This post originally appeared as a column in 2018 after a trip to England. If you’ve read Book One in the Dickens & Christie cozy mystery series, you may recognize some of the sights Leta and Wendy enjoyed.
As we continued our vacation in England, it was hard to imagine anything topping Dartmouth, Tintagel, and the Cotswolds, but Oxford may rank as my favorite spot in England. It’s not only compact and easy to navigate but also filled with charm and history at every turn.
Day one, we visited Blackwell’s BookShop, the oldest bookshop in Oxford. Naturally, we had lunch next door at the White Horse Pub, the scene of many an Inspector Morse and Lewis adventure.
The day was warm and sunny, perfect for a pre-dinner riverboat cruise on the River Thames or River Isis, as it’s called in Oxford. We walked to Folly Bridge where we boarded our boat, sipped prosecco, and listened to history and literary trivia shared by our captain. The Grandpont House on the river, for example, was the home of an Oxford tailor who owned a hat shop on High Street in the 1800s and may have been the inspiration for Lewis Carroll’s Mad Hatter.
We glimpsed Iffley Village, founded in 1086, and sailed through one of the 45 locks on the River Thames, complete with the lock house cat peering at us. Returning upstream, we saw the Oxford rowing clubs on the bank and several teams practicing, a sight that reminded us of the many British films and television shows that feature rowing competitions.
We noticed the club named Endeavor and were intrigued to hear that Colin Dexter had taken that as Inspector Morse’s first name after glimpsing it written on the side of the building.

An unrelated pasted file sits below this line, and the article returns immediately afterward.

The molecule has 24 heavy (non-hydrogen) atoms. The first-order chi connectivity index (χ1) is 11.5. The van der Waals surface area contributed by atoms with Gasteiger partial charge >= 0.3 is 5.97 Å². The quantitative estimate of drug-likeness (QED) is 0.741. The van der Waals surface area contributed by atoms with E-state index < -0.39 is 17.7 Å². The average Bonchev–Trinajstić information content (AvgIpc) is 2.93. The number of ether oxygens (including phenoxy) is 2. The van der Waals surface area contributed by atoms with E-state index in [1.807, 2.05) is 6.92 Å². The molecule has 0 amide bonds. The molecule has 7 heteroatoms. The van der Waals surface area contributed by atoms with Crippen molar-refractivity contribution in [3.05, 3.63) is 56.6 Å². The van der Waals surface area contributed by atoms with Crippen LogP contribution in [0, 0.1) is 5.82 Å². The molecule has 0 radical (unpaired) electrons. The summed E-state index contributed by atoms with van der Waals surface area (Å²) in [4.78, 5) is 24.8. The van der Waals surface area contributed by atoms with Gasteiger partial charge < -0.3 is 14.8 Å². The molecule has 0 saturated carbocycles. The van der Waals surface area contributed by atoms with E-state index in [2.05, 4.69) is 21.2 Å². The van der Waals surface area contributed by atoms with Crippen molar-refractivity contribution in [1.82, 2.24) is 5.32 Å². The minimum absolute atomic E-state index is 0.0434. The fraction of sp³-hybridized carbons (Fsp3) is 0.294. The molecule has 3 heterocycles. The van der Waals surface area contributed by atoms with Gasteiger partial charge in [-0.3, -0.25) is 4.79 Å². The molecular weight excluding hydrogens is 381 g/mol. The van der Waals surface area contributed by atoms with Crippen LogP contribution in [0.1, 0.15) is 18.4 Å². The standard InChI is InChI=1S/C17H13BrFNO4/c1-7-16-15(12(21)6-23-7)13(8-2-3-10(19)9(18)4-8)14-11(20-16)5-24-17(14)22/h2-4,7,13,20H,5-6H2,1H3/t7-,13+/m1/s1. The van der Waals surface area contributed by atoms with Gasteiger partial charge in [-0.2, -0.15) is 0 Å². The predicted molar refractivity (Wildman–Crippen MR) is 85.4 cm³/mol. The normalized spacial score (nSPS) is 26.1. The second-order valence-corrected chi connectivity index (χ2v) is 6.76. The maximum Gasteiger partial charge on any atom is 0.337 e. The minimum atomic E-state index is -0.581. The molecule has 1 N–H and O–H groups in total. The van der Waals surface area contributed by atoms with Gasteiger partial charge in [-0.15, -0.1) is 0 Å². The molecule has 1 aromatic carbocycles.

Day two dawned with a downpour, and I was happy I’d scheduled a Bodleian Library tour for the morning. The information about books, history, and architecture was spellbinding. With 12 million titles, the Bodleian is the largest university library in the world, larger than those of Harvard, Yale, or Cambridge. Intended for academic research, it is purely a reading—not a lending–library.
I learned that a quarter-million of its titles were produced before 1400 and that countries have been sending their libraries here for safekeeping since as long ago as Central Europe’s Thirty Years’ War in the 1600s.
The introduction in the Divinity School allowed time to admire the door designed by architect Christopher Wren and the awe-inspiring 15th century carved ceiling. The building served as the Hogwarts infirmary and dancing school in the Harry Potter films. We sat in the University Court, where Oscar Wilde was tried in 1888 for failing to pay his tailor bill. It was almost too much to absorb.
For lunch, a savory chicken pie in the Covered Market revived us before we briefly wandered the shops and discovered the Hat Box where I had to buy a red beret.
The entertaining Inspector Morse, Lewis and Endeavor walking tour, chosen because we regularly watch these PBS shows, was a treat despite the rain. Who knew that Inspector Morse’s Jaguar had no wheels and never really moved? Visits to shops, colleges, and pubs where TV scenes were filmed were combined with trips to chapels and other historic landmarks such as St. John’s and Exeter Colleges and the student union whose invited speakers have been famous, erudite, or both—think Monica Lewinsky, Johnny Depp, and Nelson Mandela.
The highlight of our two days had to be the twilight visit to the Varsity Club’s rooftop bar. There are simply no words to describe the breathtaking view of the “city of dreaming spires,” so dubbed by Victorian writer Matthew Arnold. If I’m ever fortunate enough to return to England, another trip to Oxford will be a must.
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